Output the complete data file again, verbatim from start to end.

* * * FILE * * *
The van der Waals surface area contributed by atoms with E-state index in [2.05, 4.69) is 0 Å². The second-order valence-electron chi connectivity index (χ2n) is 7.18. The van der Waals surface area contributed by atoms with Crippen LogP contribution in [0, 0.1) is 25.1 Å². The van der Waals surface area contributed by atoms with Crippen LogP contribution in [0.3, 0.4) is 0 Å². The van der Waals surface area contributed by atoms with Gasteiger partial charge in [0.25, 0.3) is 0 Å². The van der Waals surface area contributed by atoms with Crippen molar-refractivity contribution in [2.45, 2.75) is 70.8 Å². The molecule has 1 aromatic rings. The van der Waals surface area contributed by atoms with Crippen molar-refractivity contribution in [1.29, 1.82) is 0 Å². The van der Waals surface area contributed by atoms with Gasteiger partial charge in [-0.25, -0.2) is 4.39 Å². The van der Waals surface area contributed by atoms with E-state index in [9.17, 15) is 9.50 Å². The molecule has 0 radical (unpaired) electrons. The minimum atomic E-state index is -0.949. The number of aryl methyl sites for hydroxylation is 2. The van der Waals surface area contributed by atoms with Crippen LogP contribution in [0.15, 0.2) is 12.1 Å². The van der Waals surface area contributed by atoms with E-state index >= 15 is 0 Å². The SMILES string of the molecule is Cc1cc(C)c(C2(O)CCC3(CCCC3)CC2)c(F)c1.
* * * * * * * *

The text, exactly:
The van der Waals surface area contributed by atoms with E-state index in [2.05, 4.69) is 0 Å². The second-order valence-electron chi connectivity index (χ2n) is 7.18. The van der Waals surface area contributed by atoms with Crippen LogP contribution in [0, 0.1) is 25.1 Å². The van der Waals surface area contributed by atoms with Crippen LogP contribution in [0.3, 0.4) is 0 Å². The van der Waals surface area contributed by atoms with Gasteiger partial charge in [0.25, 0.3) is 0 Å². The van der Waals surface area contributed by atoms with Crippen molar-refractivity contribution in [2.45, 2.75) is 70.8 Å². The molecule has 1 aromatic rings. The van der Waals surface area contributed by atoms with Crippen molar-refractivity contribution in [1.29, 1.82) is 0 Å². The van der Waals surface area contributed by atoms with Gasteiger partial charge in [-0.25, -0.2) is 4.39 Å². The van der Waals surface area contributed by atoms with E-state index in [9.17, 15) is 9.50 Å². The molecule has 0 radical (unpaired) electrons. The minimum atomic E-state index is -0.949. The number of aryl methyl sites for hydroxylation is 2. The van der Waals surface area contributed by atoms with Crippen LogP contribution in [0.15, 0.2) is 12.1 Å². The van der Waals surface area contributed by atoms with E-state index >= 15 is 0 Å². The SMILES string of the molecule is Cc1cc(C)c(C2(O)CCC3(CCCC3)CC2)c(F)c1.